Degree Days

Degree Days

Weather Data for Energy Saving

Access the Degree API using PowerShell

This page has a sample PowerShell script showing how to specify a JSON request, send it to our API servers (past the security system), and process the JSON response that comes back.

It's not a full client library (like we have for Java, .NET, and Python), but it should be pretty easy to adapt it to suit your needs.

See the JSON API docs for more about specifying the data you want in the JSON request. There are lots of options, and the request included in the PowerShell script below is just a simple example. The JSON docs also explain more about the data you can expect back in the response.

You might also find the JSON API test tool useful for testing different JSON requests and seeing the JSON responses that come back.

Many thanks to Tim Hartford from INSIGHT2PROFIT who sent us the PowerShell code that got this sample started.

# This is a PowerShell script.  Create a file called Get-DegreeDays.ps1 and copy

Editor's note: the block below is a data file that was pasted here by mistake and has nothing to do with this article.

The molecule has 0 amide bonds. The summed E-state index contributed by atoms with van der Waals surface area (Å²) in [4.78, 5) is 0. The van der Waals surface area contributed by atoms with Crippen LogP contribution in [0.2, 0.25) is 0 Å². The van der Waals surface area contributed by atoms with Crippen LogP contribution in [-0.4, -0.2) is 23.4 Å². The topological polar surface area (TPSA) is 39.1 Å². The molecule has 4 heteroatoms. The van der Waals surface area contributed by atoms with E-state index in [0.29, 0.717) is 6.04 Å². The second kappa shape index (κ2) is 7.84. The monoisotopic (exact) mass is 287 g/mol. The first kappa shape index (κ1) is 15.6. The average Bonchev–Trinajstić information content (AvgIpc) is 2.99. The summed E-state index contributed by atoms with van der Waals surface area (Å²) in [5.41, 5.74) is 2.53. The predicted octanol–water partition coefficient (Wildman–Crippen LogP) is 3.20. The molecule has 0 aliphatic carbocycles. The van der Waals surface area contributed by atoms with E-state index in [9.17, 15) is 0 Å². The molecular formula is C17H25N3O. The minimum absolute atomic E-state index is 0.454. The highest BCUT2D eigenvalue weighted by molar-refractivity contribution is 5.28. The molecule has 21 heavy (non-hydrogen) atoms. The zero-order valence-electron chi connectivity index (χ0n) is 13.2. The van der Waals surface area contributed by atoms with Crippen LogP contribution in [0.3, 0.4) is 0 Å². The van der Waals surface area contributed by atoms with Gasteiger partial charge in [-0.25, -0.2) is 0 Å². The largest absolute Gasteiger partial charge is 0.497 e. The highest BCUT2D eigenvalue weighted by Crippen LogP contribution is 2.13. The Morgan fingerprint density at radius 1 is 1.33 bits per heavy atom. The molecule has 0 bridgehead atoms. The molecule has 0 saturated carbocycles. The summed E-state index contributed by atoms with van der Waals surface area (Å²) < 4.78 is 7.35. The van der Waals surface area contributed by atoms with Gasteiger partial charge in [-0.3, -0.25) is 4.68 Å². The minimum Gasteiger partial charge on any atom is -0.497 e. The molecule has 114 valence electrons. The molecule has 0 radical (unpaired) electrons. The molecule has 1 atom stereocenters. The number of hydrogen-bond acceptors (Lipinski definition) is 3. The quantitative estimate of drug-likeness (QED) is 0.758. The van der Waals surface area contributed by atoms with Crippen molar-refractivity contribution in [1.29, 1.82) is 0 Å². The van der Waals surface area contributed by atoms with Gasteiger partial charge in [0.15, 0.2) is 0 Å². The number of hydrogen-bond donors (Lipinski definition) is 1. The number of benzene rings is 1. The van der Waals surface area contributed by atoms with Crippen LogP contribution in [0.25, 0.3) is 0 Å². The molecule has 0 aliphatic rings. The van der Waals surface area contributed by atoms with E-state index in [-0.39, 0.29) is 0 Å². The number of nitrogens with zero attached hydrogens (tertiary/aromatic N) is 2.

# this code in.  Then open PowerShell, use the cd command to navigate to the
# directory containing Get-DegreeDays.ps1, then run it using:
# .\Get-DegreeDays.ps1
# For more on adapting this script to suit your needs, see the docs at

# The test API access keys are described at
# They will let you access data for the Cape Cod area only.
# To fetch data for locations worldwide, sign up for a proper API account at
# and copy your API access keys here.
$accountKey = 'test-test-test'
$securityKey = 'test-test-test-test-test-test-test-test-test-test-test-test-test'
# You can call the API over HTTP using or
# over HTTPS using - set the endpoint URL
# below as appropriate.
$endpoint = ''

# ************* STEP 1: Create the request *************************************
# First we create a JSON request that specifies what we want from the API.
# See for more on this.

# You can fetch data from a station ID, a longitude/latitude position, or a 
# postal/zip code, as explained at
$location = [ordered]@{
    type = 'PostalCodeLocation'
    postalCode = '02532'
    countryCode = 'US'
# In this example we fetch both HDD and CDD, using the same breakdown (daily
# data covering the last 7 days) for both. For more breakdown options see
$breakdown = [ordered]@{
    type = 'DailyBreakdown'
    period = [ordered]@{
        type = 'LatestValuesPeriod'
        numberOfValues = 7
$locationDataRequest = [ordered]@{
    type = 'LocationDataRequest'
    location = $location
    dataSpecs = [ordered]@{